Podkayne of Mars, p.1Robert A. Heinlein
Table of Contents
The Great Escape
I went back to my room and closed the door and thought about it. The room was still not made up and still cluttered with dirty dishes. The clumsy, two-decker, roll-around table that had fetched my breakfast was still by my bed, looking like a plundered city.
I took everything off the lower shelf, stowed it here and there in my bath, covered the stuff on top of the table with the extra cloth used to shield the tender eyes of cash customers from the sight of dirty dishes.
Then I grabbed the house phone and told them I wanted my breakfast dishes cleared away immediately.
I’m not very big. I mean you can fit forty-nine mass kilos only one hundred fifty-seven centimeters long into a fairly small space if you scrunch a little. That lower shelf was hard but not too cramped.
Somebody wheeled me off the lift many levels down and shoved me into a corner. I waited a few moments, then crawled out. Two minutes later I was in a taxi . . .
Books by Robert A. Heinlein
ASSIGNMENT IN ETERNITY
THE BEST OF ROBERT HEINLEIN
THE CAT WHO WALKS
CITIZEN OF THE GALAXY
THE DAY AFTER TOMORROW
THE DOOR INTO SUMMER
EXPANDED UNIVERSE: MORE
WORLDS OF ROBERT A.
FARMER IN THE SKY
THE GREEN HILLS OF EARTH
HAVE SPACE SUIT—WILL TRAVEL
I WILL FEAR NO EVIL
JOB: A COMEDY OF JUSTICE
THE MAN WHO SOLD THE MOON
THE MENACE FROM EARTH
THE MOON IS A HARSH MISTRESS
THE NOTEBOOKS OF LAZARUS
THE NUMBER OF THE BEAST
ORPHANS OF THE SKY
THE PAST THROUGH
PODKAYNE OF MARS
THE PUPPET MASTERS
REVOLT IN 2100
ROCKET SHIP GALILEO
THE ROLLING STONES
THE STAR BEAST
STRANGER IN A STRANGE LAND
THREE BY HEINLEIN
TIME ENOUGH FOR LOVE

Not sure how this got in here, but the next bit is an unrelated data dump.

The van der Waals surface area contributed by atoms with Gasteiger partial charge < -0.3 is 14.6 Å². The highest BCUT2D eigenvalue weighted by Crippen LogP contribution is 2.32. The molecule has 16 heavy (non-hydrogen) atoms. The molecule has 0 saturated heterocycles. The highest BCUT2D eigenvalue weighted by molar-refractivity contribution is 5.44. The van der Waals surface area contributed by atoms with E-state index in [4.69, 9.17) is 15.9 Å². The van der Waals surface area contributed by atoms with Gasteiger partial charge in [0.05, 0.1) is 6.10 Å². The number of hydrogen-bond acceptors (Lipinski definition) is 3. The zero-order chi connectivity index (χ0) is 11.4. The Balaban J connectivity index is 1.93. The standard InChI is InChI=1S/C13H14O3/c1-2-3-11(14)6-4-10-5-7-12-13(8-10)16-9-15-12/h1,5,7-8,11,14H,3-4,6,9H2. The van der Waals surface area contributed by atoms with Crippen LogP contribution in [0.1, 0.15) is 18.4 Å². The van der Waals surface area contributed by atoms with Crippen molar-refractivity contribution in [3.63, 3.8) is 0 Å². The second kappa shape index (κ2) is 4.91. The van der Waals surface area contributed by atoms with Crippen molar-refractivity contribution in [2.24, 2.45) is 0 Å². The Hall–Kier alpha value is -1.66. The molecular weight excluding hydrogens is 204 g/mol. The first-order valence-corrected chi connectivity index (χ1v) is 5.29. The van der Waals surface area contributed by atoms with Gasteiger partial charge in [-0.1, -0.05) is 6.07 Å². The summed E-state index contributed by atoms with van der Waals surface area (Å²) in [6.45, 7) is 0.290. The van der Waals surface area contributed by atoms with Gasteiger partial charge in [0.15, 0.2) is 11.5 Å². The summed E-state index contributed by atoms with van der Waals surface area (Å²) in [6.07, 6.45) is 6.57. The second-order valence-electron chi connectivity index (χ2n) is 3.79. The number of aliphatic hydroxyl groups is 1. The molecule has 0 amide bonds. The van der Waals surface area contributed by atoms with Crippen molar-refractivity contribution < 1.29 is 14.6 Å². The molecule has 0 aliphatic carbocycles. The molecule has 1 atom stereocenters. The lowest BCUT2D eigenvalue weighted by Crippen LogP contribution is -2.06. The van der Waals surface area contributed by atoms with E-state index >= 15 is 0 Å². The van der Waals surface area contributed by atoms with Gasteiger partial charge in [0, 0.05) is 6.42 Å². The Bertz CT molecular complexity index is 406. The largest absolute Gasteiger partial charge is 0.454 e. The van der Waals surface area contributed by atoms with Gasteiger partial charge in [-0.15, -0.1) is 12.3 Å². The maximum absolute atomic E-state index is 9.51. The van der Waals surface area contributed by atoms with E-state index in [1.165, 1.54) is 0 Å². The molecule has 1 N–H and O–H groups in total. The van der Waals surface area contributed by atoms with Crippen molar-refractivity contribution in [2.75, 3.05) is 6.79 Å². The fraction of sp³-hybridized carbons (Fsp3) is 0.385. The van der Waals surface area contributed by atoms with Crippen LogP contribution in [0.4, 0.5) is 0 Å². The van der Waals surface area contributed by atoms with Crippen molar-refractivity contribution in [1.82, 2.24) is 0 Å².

TIME FOR THE STARS
TOMORROW THE STARS (ED.)
TO SAIL BEYOND THE SUNSET
TUNNEL IN THE SKY
THE UNPLEASANT PROFESSION
OF JONATHAN HOAG
WALDO & MAGIC, INC.
THE WORLDS OF ROBERT A.
THE BERKLEY PUBLISHING GROUP
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PODKAYNE OF MARS
Published by arrangement with The Robert A. & Virginia Heinlein Prize Trust.
Copyright © 1963 by Robert A. Heinlein, 1991 by Virginia Heinlein, 2003 by The Robert A. & Virginia Heinlein Prize Trust.
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G. P. Putnam’s Sons edition / 1963
Berkley Medallion edition / January 1970
Ace mass-market edition / May 1987
Ace digest edition / July 2005
Ace trade paperback edition / January 2010
eISBN : 978-1-101-17136-3
For Gale and Astrid
All my life I’ve wanted to go to Earth. Not to live, of course—just to see it. As everybody knows, Terra is a wonderful place to visit but not to live. Not truly suited to human habitation.
Personally, I’m not convinced that the human race originated on Earth. I mean to say, how much reliance should you place on the evidence of a few pounds of old bones plus the opinions of anthropologists who usually contradict each other anyhow when what you are being asked to swallow so obviously flies in the face of all common sense?
Think it through—The surface acceleration of Terra is clearly too great for the human structure; it is known to result in flat feet and hernias and heart trouble. The incident solar radiation on Terra will knock down dead an unprotected human in an amazingly short time—and do you know of any other organism which has to be artificially protected from what is alleged to be its own natural environment in order to stay alive? As to Terran ecology—